On the 30th anniversary of the historic day when the Berlin Wall fell, Google has come up with a doodle. Erected on August 13, 1961, the barbed wire and concrete edifice had long divided East and West Berlin, and was finally opened only on November 9, 1989.
A doodle illustrated by Berlin-based artist Max Guther, celebrated a "peaceful revolution that signaled the simultaneous end of the Cold War and the beginning of German reunification".
The colourful doodle aims to highlight the pain of German families separated by the wall and showed a couple embracing at a place the wall had fallen. Drawing inspiration from an old photograph of his parents who were in Berlin during the fall of the 'Iron Curtain', the artist called the opportunity a great honour.
"I hope that people start fighting border walls all over the world, helping people living in divided or separated countries, and giving refuge to those fleeing their home countries because they have no choice," Guther said.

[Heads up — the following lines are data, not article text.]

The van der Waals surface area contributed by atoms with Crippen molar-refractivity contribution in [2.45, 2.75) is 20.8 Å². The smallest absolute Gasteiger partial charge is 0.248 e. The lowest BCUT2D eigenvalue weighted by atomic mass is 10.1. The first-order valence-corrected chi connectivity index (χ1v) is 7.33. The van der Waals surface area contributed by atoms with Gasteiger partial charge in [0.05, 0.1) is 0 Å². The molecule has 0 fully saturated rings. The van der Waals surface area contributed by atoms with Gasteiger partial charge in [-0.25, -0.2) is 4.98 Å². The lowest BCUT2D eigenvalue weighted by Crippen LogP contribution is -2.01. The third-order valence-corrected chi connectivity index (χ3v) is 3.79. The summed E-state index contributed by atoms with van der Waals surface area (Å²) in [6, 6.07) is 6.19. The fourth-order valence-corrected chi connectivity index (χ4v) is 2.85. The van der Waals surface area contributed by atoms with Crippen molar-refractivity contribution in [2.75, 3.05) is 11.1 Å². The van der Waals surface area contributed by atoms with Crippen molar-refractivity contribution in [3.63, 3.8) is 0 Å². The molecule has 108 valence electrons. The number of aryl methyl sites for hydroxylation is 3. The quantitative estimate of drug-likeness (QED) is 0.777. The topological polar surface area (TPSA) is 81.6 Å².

"Winds of change were blowing across Europe as new leadership in Russia, Poland, and Hungary had high hopes in East Germany for an end to 28 years of strict travel restrictions. During a government press conference, an official spokesman’s hasty statement gave reporters and TV viewers the mistaken impression that East Germany would be allowing free travel between East and West Berlin," Google wrote in its blog about the incident.
As Germans thronged at the wall in huge numbers and continued to chant “Tor auf!” (Open the gate!) a few hours before midnight, the officer-in-charge of the Bornholmer Street checkpoint ordered the opening of the gate, in defiance of his superiors. "Two million jubilant Germans crossed the border, some singing, dancing, and toasting the start of a new era while others began physically dismantling the wall," the blog added.